Not even the sporadic rain storms of spring could keep fishers from wading waist-deep in the waters of Bennett Spring State Park to reel in the largest rainbow trout. This is a testament to the park’s abundance of prime catch and serene waters, where anyone with a fishing license and hip-waders can cast a line.
Located just over 10 miles from Lebanon Missouri, Bennett Spring State Park offers some of the best fishing in Missouri, a rich history and nature’s finest experience.
For those who consider themselves fishing novices, it might be tempting to drop a line in one of the pools of the fish hatchery, which according to fish hatchery manager, Ben Havens, has nearly one million trout in various stages of maturity.
The staff at the fish hatchery work around the clock breeding, feeding and releasing trout into the waters of Bennett Spring State Park and other streams around Missouri as far away as Columbia.
Havens said the park draws an average of 140,000 anglers each year and the hatchery staff stocks about two trout per expected angler.
The park also has a store where visitors can go to get fishing supplies, souvenirs and information on the park’s accommodations.
Randy Waugh, a sales clerk at the park store and avid fisherman, said there have been fish weighing in at 13 pounds caught at Bennett Spring State Park. Waugh has been coming to Bennett Spring to fly fish for nearly 40 years and remembers coming to the park as a young child. Waugh’s experience goes to show that Bennett Spring State Park is a place for people of all ages. There are also activities and sights for people who have interests beyond fishing.
For people who enjoy history or science, the Nature Center has many intriguing exhibits which include artifacts from native inhabitants of the land, the story of the Bennett family, photos from scuba divers who explored the massive cave inside the spring and a grain elevator used when the park was primarily a site for grist, flour and saw mills.
Patricia Chambers, an Interpretive Resource Specialist, manages the Nature Center. Chambers’ job consists of interpreting occurences in nature and wildlife of Bennett Spring State Park, such as how the springs in the area came about. Many exhibits in the Nature Center highlight her work.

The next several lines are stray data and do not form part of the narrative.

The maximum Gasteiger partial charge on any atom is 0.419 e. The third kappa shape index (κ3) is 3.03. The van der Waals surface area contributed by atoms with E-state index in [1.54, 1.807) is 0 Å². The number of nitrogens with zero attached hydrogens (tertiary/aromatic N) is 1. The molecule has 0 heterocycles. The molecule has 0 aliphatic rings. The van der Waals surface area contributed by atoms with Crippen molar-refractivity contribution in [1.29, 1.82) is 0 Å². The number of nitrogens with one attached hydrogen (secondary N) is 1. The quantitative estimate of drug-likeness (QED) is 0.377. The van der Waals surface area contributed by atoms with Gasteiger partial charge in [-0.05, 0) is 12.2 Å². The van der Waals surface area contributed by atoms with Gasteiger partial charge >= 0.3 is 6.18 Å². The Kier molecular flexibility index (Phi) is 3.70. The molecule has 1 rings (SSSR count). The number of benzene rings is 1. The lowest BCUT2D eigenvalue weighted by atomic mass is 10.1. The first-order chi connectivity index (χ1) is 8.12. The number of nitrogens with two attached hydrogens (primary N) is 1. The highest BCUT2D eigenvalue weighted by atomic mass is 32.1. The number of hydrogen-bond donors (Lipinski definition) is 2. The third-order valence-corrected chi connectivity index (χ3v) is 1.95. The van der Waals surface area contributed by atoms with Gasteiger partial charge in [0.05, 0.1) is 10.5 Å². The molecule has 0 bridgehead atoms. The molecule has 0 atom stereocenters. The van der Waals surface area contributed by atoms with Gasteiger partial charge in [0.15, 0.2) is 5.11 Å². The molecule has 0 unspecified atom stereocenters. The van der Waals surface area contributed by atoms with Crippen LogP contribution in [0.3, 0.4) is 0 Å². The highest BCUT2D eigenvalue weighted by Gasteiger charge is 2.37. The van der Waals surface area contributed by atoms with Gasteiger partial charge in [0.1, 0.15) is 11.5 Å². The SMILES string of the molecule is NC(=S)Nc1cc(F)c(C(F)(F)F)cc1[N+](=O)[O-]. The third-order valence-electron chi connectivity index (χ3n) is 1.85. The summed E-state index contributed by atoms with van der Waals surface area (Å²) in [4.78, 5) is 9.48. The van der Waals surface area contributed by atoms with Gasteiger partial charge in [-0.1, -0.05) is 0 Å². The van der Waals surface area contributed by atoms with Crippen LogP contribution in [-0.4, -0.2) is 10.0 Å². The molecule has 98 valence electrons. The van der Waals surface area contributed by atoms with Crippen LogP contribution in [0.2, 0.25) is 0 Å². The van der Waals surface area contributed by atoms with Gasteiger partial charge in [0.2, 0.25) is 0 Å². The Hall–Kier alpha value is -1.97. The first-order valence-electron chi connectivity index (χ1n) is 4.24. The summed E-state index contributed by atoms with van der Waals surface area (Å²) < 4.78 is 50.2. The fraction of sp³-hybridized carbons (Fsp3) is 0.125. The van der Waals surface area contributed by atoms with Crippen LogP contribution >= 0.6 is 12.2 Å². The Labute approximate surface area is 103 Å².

Chambers said Bennett Spring is one of the largest springs in Missouri where over a million gallons of water flow each day within its 265 square miles of land.
“Anytime it rains in this entire area the water seeps into the ground and ends up coming out at Bennett Spring,” Chambers said.
Chambers said having the water source year-round was vital for establishing a homestead for early settlers.
In the back of the public viewing area of the Nature Center are a few models of the different habitats one might find around the park, from underwater to deep in the forest. Many of these habitats can also be experienced by visitors of the park as they wander out of the Nature Center and onto the hiking trails.
Bennett Spring State Park might be a fisherman’s paradise, but it is also a hiker’s dream. The park offers seven hiking trails, the most popular of which is the Natural Tunnel Trail.
Natural Tunnel Trail is approximately seven and a half miles long and contains a grand natural tunnel, several springs, small caves and a cemetery dating back to the 1800s.
Hikers can choose to begin the trail on one of two paths which eventually meet up and lead to the Natural Tunnel.
Chambers explained that the Natural Tunnel was an underground cave for many years.
“Over time the soil just washed out from around it so that you can go through it now,” Chambers said.
Hikers will want to have their most comfortable shoes on with some ankle support if possible because a great portion of the trail is rocky. The path seems like creek bed and that’s because when it floods the path guides the water to Bennett Spring.
Along the way to the Natural Tunnel there are many small caves, springs and other natural features to inspire photos. There are also a few seating options placed at varying intervals if a little rest or a water break is needed.
As if expecting the hikers’ arrival, the Natural Tunnel sends out a breeze cooled by the chilly waters inside, like nature’s air conditioning. It is a much deserved reward for making it that far and a needed resurgence of energy for the trek back.
Chambers recommends that hikers bring some sort of light source when they go through the tunnel. The light from each end of the tunnel can barely penetrate the middle portion and hikers must be careful of their footing because the ground is nothing but rock and moisture. Flashlights can be bought at the park store if need be.
Other amenities the park offers are cabins for overnight lodging, campgrounds and a rustic style dining lodge.
Fishers can take their catch of the day to the dining lodge and ask the staff to prepare and serve it to them. This offers a true stream-to-table experience and perhaps more motivation for fishers to reel in the big ones.
Bennett Spring State Park offers an ideal trout fishing destination, a weekend family getaway and seven trails for a hiker to add to their experiences, but any conversation with a local will reveal a deep affection for the history and beauty of the area.